Breast Ultrasound (Sonogram)
Did you know that breast cancer is the most commonly diagnosed cancer in women in the United States? It accounts for 1 of every 3 cancers diagnosed. A chance of a woman developing breast cancer at some time in her life is approximately 1 in 8 (12%). It occurs in both men and women, although male breast cancer is rare. Two of the top most ordered exams are Screening Mammography and Breast Ultrasound.
Breast Ultrasound is a painless radiology exam that can be used to diagnose abnormalities of the breast in a non-invasive manner. It is often performed and used to help diagnose and detect breast cancers. Breast ultrasound often accompanies mammogram to increase the accuracy (without more radiation) in women under age 50 who might have more dense breast tissue.
Here are two types of mammograms which are done for different reasons:
- Screening Mammogram: serves as an early preventative measure for patients that do not show signs or symptoms of breast cancer.
- Diagnostic Mammogram: done for patients who do show abnormal breast signs and symptoms such as a breast lump, breast pain, an unusual skin appearance, nipple thickening, or nipple discharge to help in diagnosis and proper treatment.
Breast Ultrasound (Sonogram)
When to test
It is extremely important for women to get breast screening exams regularly because early detection of breast cancer can save a life.Ultrasound may be used if you:
- You have particularly dense breast tissue and a mammogram may not be enough to see through the tissue.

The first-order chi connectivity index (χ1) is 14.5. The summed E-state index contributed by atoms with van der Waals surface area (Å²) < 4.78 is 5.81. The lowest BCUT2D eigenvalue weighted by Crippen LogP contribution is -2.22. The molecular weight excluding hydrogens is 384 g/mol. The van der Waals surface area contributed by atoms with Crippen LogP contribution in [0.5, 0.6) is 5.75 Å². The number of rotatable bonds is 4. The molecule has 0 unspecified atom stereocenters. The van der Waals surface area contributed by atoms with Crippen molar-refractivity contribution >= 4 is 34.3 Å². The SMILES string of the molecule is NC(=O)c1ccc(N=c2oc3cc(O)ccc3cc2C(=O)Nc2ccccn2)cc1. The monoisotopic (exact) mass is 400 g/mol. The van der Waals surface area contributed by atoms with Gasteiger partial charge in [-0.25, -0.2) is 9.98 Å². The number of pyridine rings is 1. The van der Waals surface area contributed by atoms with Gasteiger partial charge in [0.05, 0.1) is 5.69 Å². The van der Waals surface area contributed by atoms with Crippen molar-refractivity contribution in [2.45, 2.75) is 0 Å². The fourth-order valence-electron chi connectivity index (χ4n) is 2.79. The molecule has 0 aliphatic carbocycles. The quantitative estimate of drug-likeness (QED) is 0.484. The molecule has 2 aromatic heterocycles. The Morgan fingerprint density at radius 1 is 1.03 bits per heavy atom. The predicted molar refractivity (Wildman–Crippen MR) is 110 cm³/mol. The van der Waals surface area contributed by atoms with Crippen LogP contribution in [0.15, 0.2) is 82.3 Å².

- Are pregnant. Mammography uses radiation, but ultrasound does not. This makes it safer for the fetus.
- You have a breast lump filled with fluid (a cyst) or a solid lump.
- Are younger than age 25
Are these procedures safe for pregnant woman?
Ultrasound is safe to have during pregnancy because it does not use radiation. It is also safe for people who are allergic to contrast dye because it does not use dye.
How do you prepare for an Ultrasound?
Avoid using deodorant, antiperspirant and other cosmetics products that may have aluminum prior to the test. Aluminum can be seen on a mammogram and can obstruct the view leading to possible misinterpretations by the radiologist. Do not wear jewelry during the examination. If your breasts are sensitive, take an OTC pain medication such as Tylenol or Ibuprofen one hour before the exam which helps to alleviate some discomfort.
Radiology facilities usually have a suite strictly designed for this procedures. The patient will be asked to lay flat on the US table for 10-15 minutes. The technician will use a wand-like device called a transducer over your skin to make the images of your breasts. The transducer sends out sound waves that bounce off your breast tissue. The sound waves are too high-pitched for you to hear. The transducer then picks up the bounced sound waves. These are made into pictures of the inside of your breasts.